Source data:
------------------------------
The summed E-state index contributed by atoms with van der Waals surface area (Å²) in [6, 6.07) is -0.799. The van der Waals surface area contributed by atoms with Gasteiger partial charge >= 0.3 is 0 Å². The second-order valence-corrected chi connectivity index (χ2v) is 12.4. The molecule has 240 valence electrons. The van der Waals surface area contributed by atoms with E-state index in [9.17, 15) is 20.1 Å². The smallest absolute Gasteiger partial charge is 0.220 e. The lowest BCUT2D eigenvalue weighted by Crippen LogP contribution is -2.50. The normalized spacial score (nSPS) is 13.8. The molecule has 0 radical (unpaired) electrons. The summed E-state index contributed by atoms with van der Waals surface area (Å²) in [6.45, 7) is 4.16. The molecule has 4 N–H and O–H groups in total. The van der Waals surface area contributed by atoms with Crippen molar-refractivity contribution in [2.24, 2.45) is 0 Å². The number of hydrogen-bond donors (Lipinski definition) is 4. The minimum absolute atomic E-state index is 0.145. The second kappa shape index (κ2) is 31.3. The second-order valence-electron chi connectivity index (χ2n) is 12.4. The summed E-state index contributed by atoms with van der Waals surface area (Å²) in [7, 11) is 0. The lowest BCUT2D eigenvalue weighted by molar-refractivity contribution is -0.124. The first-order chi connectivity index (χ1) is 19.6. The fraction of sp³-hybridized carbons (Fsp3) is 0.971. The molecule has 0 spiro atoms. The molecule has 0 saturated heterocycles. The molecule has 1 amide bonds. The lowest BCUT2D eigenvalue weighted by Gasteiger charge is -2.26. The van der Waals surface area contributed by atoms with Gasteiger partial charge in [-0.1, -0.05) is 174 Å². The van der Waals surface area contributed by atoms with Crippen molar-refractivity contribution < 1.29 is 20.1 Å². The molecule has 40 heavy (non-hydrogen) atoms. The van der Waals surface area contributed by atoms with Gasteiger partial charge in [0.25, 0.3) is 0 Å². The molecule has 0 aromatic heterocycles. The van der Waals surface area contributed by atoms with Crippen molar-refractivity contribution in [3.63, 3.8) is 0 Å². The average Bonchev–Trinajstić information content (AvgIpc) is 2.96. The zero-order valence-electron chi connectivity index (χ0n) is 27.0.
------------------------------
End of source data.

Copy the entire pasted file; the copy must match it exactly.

The summed E-state index contributed by atoms with van der Waals surface area (Å²) in [6, 6.07) is -0.799. The van der Waals surface area contributed by atoms with Gasteiger partial charge >= 0.3 is 0 Å². The second-order valence-corrected chi connectivity index (χ2v) is 12.4. The molecule has 240 valence electrons. The van der Waals surface area contributed by atoms with E-state index in [9.17, 15) is 20.1 Å². The smallest absolute Gasteiger partial charge is 0.220 e. The lowest BCUT2D eigenvalue weighted by Crippen LogP contribution is -2.50. The normalized spacial score (nSPS) is 13.8. The molecule has 0 radical (unpaired) electrons. The summed E-state index contributed by atoms with van der Waals surface area (Å²) in [6.45, 7) is 4.16. The molecule has 4 N–H and O–H groups in total. The van der Waals surface area contributed by atoms with Crippen molar-refractivity contribution in [2.24, 2.45) is 0 Å². The number of hydrogen-bond donors (Lipinski definition) is 4. The minimum absolute atomic E-state index is 0.145. The second kappa shape index (κ2) is 31.3. The second-order valence-electron chi connectivity index (χ2n) is 12.4. The summed E-state index contributed by atoms with van der Waals surface area (Å²) in [7, 11) is 0. The lowest BCUT2D eigenvalue weighted by molar-refractivity contribution is -0.124. The first-order chi connectivity index (χ1) is 19.6. The fraction of sp³-hybridized carbons (Fsp3) is 0.971. The molecule has 0 spiro atoms. The molecule has 0 saturated heterocycles. The molecule has 1 amide bonds. The lowest BCUT2D eigenvalue weighted by Gasteiger charge is -2.26. The van der Waals surface area contributed by atoms with Gasteiger partial charge in [-0.1, -0.05) is 174 Å². The van der Waals surface area contributed by atoms with Crippen molar-refractivity contribution < 1.29 is 20.1 Å². The molecule has 40 heavy (non-hydrogen) atoms. The van der Waals surface area contributed by atoms with Gasteiger partial charge in [0.25, 0.3) is 0 Å². The molecule has 0 aromatic heterocycles. The van der Waals surface area contributed by atoms with Crippen molar-refractivity contribution in [3.63, 3.8) is 0 Å². The average Bonchev–Trinajstić information content (AvgIpc) is 2.96. The zero-order valence-electron chi connectivity index (χ0n) is 27.0.